It is crucially important for the entire motion to keep your back flat, and to never let your shoulders fall forward. Do not bend your arms throughout the entire motion.
Stabilize your core and support your lower back as you take a deep breath, which you will hold until the weight is pulled all the way up.
Begin the motion: Keep your core tightly drawn in for the duration of the dead lift. Drive up with your chest. Pull the weight straight up. Make sure to keep it as close to your body as you can. At the top of the motion you must contract your glutes (squeeze your butt) and retract your shoulders. Lower the weight all way back to the floor.
Remember, the dead lift is the act of lifting the weight off the floor. For every repetition, lower the weight all the way to the floor.
The dead lift is an exercise which is best used for low reps. If you perform high reps on the dead lift, there is a good chance your form will break down and you will get injured.
The dead lift is one of the best leg exercises as it is a whole-body task to lift the weight up, but is also a great exercise for your glutes, especially if the bar is low to start.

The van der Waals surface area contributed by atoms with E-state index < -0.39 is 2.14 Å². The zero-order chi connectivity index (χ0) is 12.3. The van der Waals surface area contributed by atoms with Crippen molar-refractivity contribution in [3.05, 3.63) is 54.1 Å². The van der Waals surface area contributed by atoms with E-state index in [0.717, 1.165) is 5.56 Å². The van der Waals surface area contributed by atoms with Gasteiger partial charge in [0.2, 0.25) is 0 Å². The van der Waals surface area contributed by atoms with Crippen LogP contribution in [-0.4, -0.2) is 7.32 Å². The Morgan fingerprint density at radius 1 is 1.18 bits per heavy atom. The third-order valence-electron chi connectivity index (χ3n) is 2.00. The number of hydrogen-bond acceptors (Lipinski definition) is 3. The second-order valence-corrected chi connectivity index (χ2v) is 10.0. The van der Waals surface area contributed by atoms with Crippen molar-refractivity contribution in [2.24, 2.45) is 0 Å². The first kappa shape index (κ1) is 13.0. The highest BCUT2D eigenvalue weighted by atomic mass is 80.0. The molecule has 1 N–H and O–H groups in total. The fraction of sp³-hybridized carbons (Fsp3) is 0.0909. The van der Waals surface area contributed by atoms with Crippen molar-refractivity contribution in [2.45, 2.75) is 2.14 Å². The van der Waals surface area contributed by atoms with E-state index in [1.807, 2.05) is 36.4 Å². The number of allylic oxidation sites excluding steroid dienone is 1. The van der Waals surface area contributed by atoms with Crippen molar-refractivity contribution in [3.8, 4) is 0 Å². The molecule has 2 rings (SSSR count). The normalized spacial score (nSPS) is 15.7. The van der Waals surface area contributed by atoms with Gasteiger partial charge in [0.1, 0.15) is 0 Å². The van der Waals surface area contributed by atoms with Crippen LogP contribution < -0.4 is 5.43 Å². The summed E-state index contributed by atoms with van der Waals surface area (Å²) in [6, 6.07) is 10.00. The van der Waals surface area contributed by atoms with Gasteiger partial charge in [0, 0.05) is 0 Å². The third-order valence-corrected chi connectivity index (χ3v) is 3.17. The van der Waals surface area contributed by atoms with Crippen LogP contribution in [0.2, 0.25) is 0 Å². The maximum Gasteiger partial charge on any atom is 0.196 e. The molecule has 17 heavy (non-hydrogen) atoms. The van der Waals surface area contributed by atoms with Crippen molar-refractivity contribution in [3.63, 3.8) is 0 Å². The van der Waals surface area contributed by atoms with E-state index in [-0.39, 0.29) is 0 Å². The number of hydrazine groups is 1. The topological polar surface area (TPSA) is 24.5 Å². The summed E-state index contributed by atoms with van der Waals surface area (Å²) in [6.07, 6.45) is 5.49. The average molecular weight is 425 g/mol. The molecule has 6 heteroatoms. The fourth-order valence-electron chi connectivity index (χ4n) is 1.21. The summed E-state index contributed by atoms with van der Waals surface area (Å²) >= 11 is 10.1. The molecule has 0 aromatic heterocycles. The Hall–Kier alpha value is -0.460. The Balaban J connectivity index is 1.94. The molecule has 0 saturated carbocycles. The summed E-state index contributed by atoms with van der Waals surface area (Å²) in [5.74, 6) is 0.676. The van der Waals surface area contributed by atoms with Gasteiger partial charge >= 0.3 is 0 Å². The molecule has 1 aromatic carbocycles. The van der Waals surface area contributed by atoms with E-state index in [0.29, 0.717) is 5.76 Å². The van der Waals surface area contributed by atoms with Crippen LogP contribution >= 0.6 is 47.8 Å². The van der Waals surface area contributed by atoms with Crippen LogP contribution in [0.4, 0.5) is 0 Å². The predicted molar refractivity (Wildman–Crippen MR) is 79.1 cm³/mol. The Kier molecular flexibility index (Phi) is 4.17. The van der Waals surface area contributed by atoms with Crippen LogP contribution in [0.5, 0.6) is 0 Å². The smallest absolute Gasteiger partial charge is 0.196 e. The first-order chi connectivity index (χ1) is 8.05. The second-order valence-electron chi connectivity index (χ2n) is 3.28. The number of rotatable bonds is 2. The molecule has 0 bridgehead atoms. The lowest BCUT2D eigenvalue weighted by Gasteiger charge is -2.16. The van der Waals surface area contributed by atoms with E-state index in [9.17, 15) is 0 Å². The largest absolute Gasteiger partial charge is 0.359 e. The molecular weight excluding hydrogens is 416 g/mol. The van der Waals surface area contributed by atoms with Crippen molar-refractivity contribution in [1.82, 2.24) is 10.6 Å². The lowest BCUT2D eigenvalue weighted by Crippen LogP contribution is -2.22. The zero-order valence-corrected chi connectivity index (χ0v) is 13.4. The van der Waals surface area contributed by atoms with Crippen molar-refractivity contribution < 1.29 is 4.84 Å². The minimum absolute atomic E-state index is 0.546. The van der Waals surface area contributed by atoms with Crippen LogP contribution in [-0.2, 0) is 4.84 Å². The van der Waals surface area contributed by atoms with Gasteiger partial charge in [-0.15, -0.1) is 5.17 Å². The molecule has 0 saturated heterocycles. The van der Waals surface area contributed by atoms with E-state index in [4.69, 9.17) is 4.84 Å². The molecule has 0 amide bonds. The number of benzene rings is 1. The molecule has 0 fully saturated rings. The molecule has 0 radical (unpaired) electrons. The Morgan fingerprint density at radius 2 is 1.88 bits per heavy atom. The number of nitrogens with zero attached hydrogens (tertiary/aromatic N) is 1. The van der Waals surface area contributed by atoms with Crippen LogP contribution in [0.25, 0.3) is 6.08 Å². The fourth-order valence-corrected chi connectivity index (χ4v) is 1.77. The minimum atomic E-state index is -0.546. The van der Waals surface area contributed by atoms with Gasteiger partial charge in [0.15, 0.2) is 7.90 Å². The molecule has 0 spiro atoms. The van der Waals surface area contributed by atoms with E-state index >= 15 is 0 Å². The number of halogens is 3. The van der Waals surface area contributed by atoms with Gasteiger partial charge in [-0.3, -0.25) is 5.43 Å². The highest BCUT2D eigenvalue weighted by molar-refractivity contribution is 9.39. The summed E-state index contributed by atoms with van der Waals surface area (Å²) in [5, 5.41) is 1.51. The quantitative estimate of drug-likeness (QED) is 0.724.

Hack squats are pretty much identical to dead lifts except the bar is held behind your body instead of in the front.
Hack squats are somewhat of a forgotten exercise. You may be familiar with the hack squat machine at your local gym.
This makes hack squats less likely to cause injury than dead lifts. With the bar behind your body, it is less likely your shoulders can fall forward and cause a back injury.
The part about performing hack squats which may be difficult is it may be difficult to get the bar past your butt. Hack squats are far superior to hack squat machines because they are functional and use more muscle mass.
Squats are possibly the most fundamental exercise. They are one of the best leg exercises because they work a good percentage of your muscle mass. Proper back squats will help you get stronger, gain muscle, burn fat and tone your entire body more than any other exercise.
Start: Stand with a barbell on your upper shoulders. There are 2 common positions to put the barbell. The high position is right on top of your Trapezius muscles. The low position is almost in the middle of your Trapezius muscle. The low position is common among power lifters and people lifting very heavy weights. It is recommended you start in the high position.
Begin the motion: The first movement in the back squat is the anterior pelvic rotation. Before you bend your knees, you must rotate your hips forward. This causes your butt to travel backwards. Lower your butt down as if you are sitting on an imaginary chair.
Squat down as far as you can. It is preferable if you squat down until your hips and knees are parallel, but not necessary. After you reach bottom, lead upward with your chest, never letting your shoulders move forward. Contract your glutes as you reach the standing position.